Words can hit crowds and change minds for the better, influence our opinions, views and feelings, down to the letter. But wielding this power, utilizing these tools, takes responsibility, morals, and intellect; it’s not meant for fools –  such as, certain “great” people who then, claim to want to make the rest “great, again”. Those, who, on the tides of opinions rose, to power, to power, but by stepping on other toes, and when they take words? Then these combinations of sounds or symbols are used and used and used to spread negativity and misunderstandings and abuse, and for what? Temporary satisfaction? Fleeting dominance, fleeting fame, when will you, up on your throne, realize that this isn’t a game? It may be great to go viral, have the whole world know your name, but if you can’t use that for good, it’s not just a waste, but also a shame.

Your words have the power to go to real people, so why wish them ill? You won’t feel the result of your own hatred, but someone, somewhere, will.

There’s no synonym for the word, “word”, and that’s significant to me, it means words are all we have, and our usage of them is what we’re known to be.

Words can make or break a person; they can make or break your day. So be careful how you wield them, because, after all:

you are what you say.

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A Foray Into Spoken Word:

In June 2014, I was introduced to an art form- Performance Poetry. While the poetry bit was not new to me, the performance aspect of it definitely was. To quote Sarah Kay, “I felt that my two secret loves, poetry and theater, had come together, had a baby, a baby I needed to get to know. So I decided to give it a try.” If that wasn’t already enough, binge-listening to Sarah Kay’s work sold the deal.

Fast forward two years to today, and I’ve just come back from representing my college at the National Youth Poetry Slam, the first inter-collegiate event of its kind in this country. If nothing else, this concept was a clear sign that poetry, Spoken Word in particular, is powerful- and is not something to be taken lightly. There is nothing more surreal or magical than being in the same room as more than a thousand other people who have the same passion for words as you do. Watching artists well known in the poetry circle from not just your own locality, city, state or country, but also the entire world, LIVE, is an incredible experience, and an unbelievably inspiring one too.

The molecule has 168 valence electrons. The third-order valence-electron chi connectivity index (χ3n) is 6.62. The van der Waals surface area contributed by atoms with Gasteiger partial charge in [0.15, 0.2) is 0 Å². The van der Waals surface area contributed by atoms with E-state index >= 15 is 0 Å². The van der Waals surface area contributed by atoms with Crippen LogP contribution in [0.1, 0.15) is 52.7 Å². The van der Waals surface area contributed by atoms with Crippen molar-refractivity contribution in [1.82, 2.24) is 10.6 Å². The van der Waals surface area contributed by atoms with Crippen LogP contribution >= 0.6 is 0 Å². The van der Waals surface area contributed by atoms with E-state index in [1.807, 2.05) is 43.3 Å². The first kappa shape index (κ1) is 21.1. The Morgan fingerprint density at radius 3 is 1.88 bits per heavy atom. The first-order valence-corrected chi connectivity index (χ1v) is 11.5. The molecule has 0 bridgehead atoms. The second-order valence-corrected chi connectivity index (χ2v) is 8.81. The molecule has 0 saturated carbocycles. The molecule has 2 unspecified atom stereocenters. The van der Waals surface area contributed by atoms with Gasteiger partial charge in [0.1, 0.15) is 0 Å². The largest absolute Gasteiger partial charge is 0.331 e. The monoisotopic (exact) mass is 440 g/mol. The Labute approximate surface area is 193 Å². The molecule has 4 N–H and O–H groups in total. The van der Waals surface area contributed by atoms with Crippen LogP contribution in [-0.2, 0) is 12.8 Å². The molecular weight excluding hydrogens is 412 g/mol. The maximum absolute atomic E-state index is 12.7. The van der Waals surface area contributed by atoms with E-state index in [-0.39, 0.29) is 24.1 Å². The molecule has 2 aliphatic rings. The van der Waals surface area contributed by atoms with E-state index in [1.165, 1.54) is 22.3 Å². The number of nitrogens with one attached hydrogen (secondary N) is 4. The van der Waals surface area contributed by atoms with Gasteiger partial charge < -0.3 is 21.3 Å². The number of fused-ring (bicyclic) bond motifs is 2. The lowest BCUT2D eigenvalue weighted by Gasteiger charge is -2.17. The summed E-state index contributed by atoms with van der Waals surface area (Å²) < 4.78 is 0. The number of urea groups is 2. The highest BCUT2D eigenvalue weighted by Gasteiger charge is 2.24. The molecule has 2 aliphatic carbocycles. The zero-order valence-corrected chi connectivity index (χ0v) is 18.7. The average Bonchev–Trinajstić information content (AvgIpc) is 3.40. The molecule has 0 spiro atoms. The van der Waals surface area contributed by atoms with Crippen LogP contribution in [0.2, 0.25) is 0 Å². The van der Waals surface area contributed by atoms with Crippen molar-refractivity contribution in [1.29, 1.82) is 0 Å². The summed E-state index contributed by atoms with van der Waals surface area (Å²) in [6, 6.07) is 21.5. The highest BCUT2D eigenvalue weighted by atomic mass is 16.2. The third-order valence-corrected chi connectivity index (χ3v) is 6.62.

Poetry is powerful. Poetry has no borders. Poetry is transcendent. Poetry brings people, lovers, friends, languages, enemies, cultures, religions, genders, and every other distinguishing factor together. Poetry, when given out to people who want to listen, can spread awareness and exposure, set moods and influence opinions, create and destroy, teach and unlearn, and evolve. Words are unbelievably lyrical units of language, and the finest proof of human advancement. Words are beautiful things, in fact I have felt enough about them to write poem after poem chronicling their magic.

We’re all poets and artists, we just don’t acknowledge or express it. Pick up that pen, slide your heavy fingers over that keyboard. Put your mind’s whirlwinds into words – say what you can’t say out loud, what you can’t keep within, what you only feel comfortable thinking about in the dead of the night, anything, but express. Create, express and inspire. Listen to other people. Get inspired. Let your environment weld itself with the fire of the neurons in your brain, and even the dying embers or sputtering sparks of creativity will blaze brightly.Write about what you know. Write about what you don’t. Write about what you wish you did. Invoke emotion in mirth and empathy and sadness. Show it to people, or don’t, if you’d prefer not to. Use it, whether as catharsis, to put out flames that burden your mind, or as a foray into creation, to fan them, until they burn out all that must go, and replace them with newly formed phoenixes of inspiration, ready to take flight from the ashes and spread their wings to every corner of your insides and beyond.

Everyone has the beginnings of vibrancy within them. Poetry need not be aesthetic or eloquent to be impactful or good. Poetry need not have a goal or a purpose, and nor do we.

Sometimes, poetry just is.